Koko packs that pickle panacea
I have fought my first battle of the encroaching winter season.
Staring a sneaky cold right in the sinuses, I knew action had to be taken. I could let this perfidious viral infection stealthily work its way into my lungs, my very bones, or I could pry its ever-tightening grasp off of my body with the aid of that which no cold can withstand: the mighty kimchi.
For this devilish pickle of cabbage, garlic and chilies, I needed a Korean restaurant. Koko had previously been beyond the ken of my long chopsticks, but my incipient infection made me open to this rather innocuous-looking joint near the Faubourg.
The place features both Korean food and a lot of Japanese-style sushi. I can’t help but think the sushi is on the menu to lure people in off the street. Few people spontaneously go for the delights of bibimbap, yet sushi is practically a fast food for the mildly adventurous masses these days.
Bibimbap is a hearty dish of rice topped with beef and various veggies. Koko’s has mushrooms, zucchini, yellow squash, radish, served with a side of kimchi. Far more entertaining is their dolsot bibimbap. The dolsot is a hot stone bowl, and comes with a heftier portion of bibimbap within. A raw egg is put on top – stir it along with the veggies into the rice so it cooks, add some hot sauce and enjoy.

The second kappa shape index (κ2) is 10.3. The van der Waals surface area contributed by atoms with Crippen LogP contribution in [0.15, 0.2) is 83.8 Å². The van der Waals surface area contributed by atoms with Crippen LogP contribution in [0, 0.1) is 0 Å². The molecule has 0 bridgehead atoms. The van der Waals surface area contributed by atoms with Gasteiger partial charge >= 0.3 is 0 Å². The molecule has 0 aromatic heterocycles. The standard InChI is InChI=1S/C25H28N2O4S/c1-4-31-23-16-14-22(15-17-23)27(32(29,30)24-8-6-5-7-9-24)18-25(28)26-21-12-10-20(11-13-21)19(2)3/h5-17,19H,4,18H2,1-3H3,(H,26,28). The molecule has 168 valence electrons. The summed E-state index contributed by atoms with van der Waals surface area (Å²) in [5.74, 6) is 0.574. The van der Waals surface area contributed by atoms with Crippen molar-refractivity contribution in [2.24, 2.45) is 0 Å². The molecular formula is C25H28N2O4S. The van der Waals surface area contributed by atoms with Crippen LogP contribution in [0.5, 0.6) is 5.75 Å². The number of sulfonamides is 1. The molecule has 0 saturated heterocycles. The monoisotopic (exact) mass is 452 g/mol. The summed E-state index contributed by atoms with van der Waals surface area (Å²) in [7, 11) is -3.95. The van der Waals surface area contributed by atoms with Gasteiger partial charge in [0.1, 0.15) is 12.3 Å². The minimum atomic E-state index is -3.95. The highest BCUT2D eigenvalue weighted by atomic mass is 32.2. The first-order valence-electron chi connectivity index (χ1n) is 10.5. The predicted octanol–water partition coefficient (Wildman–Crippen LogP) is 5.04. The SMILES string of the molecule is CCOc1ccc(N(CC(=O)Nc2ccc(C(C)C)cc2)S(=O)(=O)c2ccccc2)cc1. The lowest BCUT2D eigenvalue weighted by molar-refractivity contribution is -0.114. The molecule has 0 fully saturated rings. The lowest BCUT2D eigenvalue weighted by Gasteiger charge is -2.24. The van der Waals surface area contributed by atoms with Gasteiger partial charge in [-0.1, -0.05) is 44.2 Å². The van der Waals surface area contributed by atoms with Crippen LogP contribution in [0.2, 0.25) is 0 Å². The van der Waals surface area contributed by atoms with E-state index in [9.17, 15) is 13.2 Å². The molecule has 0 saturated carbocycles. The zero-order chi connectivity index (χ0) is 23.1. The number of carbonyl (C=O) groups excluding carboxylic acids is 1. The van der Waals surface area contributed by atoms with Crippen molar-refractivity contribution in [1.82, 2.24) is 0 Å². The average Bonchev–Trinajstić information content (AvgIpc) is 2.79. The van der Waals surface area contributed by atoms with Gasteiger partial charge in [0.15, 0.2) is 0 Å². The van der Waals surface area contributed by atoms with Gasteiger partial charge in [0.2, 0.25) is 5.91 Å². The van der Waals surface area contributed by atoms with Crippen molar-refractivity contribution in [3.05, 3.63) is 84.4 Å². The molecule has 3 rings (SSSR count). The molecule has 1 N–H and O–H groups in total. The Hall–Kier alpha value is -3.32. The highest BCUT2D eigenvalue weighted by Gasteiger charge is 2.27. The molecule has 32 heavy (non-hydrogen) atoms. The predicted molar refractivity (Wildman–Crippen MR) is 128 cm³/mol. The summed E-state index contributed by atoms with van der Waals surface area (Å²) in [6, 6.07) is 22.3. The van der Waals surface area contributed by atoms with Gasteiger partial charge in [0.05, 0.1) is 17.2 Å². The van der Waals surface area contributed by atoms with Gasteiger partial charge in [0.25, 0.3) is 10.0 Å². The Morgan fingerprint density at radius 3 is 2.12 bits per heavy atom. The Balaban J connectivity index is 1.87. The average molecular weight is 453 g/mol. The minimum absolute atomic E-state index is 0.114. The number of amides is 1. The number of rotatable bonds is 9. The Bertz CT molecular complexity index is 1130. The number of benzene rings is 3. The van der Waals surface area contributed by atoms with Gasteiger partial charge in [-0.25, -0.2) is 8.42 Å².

While you pick away at the dish, the rice next to the stone crisps up which produces a lovely lightly crunchy layer. The Korean word for this yummy effect is nurungji – plenty of cultures have a name for this. I consider it proof of English gastronomical impoverishment that we have no moniker for such a serendipitous delight.
An evening visit started with edamame, those crisp green soybean pods that are the latest snack food. We warmed up with a nice-enough seafood pancake. Small bowls of miso broth were brought while we waited for our main.
We couldn’t resist the barbeque for two, choosing the more flavourful beef rib eye over flank steak. We’ll save the pork option – very Korean, the server told us – for next time. The meat was flavourful, and had been marinated in kiwi and apple.
This is a grill-your-own affair. Our waitress brought an up-to-the-minute Teflon dome grill to our table – a far improvement over the unwieldy iron burners that get chunky with burned crud after a few rounds of cooked meat slivers. Slap on the beef, some zucchini, mushrooms, smell the action. Lettuce leaves were provided as wrappings, as well as salty sesame chili paste to smear upon the packets.
Koko seems a bit pricey for the portion size, and the décor is utilitarian. Other options include dumplings, tempura, soups, beef and seafood. Their dessert menu has beguiling green tea cheesecake, chocolate-covered lychees, and dai fuku – the last being a round rice wrapper with bean paste inside.
I left with a jar of kimchi tucked under my arm since they sell their homemade version of the pungent fermentation. With its aid, I’m sure to be rid of the nasty virus and snorfly sinuses soon.
1809 Ste-Catherine West, 935-1388
Dinner for two, no tax, no tip: $20-$45